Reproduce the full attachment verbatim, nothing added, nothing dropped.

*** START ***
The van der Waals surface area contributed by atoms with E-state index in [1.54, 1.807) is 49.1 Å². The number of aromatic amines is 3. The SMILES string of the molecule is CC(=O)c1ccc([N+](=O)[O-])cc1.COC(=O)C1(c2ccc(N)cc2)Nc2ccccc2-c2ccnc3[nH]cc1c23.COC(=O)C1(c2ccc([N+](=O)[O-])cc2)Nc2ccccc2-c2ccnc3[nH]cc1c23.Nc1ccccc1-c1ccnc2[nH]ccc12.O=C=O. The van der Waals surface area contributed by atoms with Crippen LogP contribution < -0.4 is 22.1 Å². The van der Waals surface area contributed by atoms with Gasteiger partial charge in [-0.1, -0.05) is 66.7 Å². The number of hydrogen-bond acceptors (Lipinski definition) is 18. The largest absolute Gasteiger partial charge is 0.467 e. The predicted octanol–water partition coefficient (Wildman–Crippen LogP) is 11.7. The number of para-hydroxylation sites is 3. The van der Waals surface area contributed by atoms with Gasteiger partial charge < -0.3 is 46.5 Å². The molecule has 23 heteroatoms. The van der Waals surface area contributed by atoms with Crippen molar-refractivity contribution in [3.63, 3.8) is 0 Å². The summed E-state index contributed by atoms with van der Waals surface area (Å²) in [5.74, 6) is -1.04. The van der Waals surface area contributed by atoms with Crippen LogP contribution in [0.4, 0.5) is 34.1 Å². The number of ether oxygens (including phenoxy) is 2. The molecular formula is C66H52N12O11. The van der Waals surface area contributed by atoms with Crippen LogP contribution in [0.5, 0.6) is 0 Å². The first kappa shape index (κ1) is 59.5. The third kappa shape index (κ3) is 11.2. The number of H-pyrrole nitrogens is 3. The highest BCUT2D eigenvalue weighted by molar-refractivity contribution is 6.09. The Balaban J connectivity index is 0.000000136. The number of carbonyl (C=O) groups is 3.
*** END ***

The van der Waals surface area contributed by atoms with E-state index in [1.54, 1.807) is 49.1 Å². The number of aromatic amines is 3. The SMILES string of the molecule is CC(=O)c1ccc([N+](=O)[O-])cc1.COC(=O)C1(c2ccc(N)cc2)Nc2ccccc2-c2ccnc3[nH]cc1c23.COC(=O)C1(c2ccc([N+](=O)[O-])cc2)Nc2ccccc2-c2ccnc3[nH]cc1c23.Nc1ccccc1-c1ccnc2[nH]ccc12.O=C=O. The van der Waals surface area contributed by atoms with Crippen LogP contribution < -0.4 is 22.1 Å². The van der Waals surface area contributed by atoms with Gasteiger partial charge in [-0.1, -0.05) is 66.7 Å². The number of hydrogen-bond acceptors (Lipinski definition) is 18. The largest absolute Gasteiger partial charge is 0.467 e. The predicted octanol–water partition coefficient (Wildman–Crippen LogP) is 11.7. The number of para-hydroxylation sites is 3. The van der Waals surface area contributed by atoms with Gasteiger partial charge < -0.3 is 46.5 Å². The molecule has 23 heteroatoms. The van der Waals surface area contributed by atoms with Crippen molar-refractivity contribution in [3.63, 3.8) is 0 Å². The summed E-state index contributed by atoms with van der Waals surface area (Å²) in [5.74, 6) is -1.04. The van der Waals surface area contributed by atoms with Crippen LogP contribution in [0.4, 0.5) is 34.1 Å². The number of ether oxygens (including phenoxy) is 2. The molecular formula is C66H52N12O11. The van der Waals surface area contributed by atoms with Crippen LogP contribution in [0.5, 0.6) is 0 Å². The first kappa shape index (κ1) is 59.5. The third kappa shape index (κ3) is 11.2. The number of H-pyrrole nitrogens is 3. The highest BCUT2D eigenvalue weighted by molar-refractivity contribution is 6.09. The Balaban J connectivity index is 0.000000136. The number of carbonyl (C=O) groups is 3.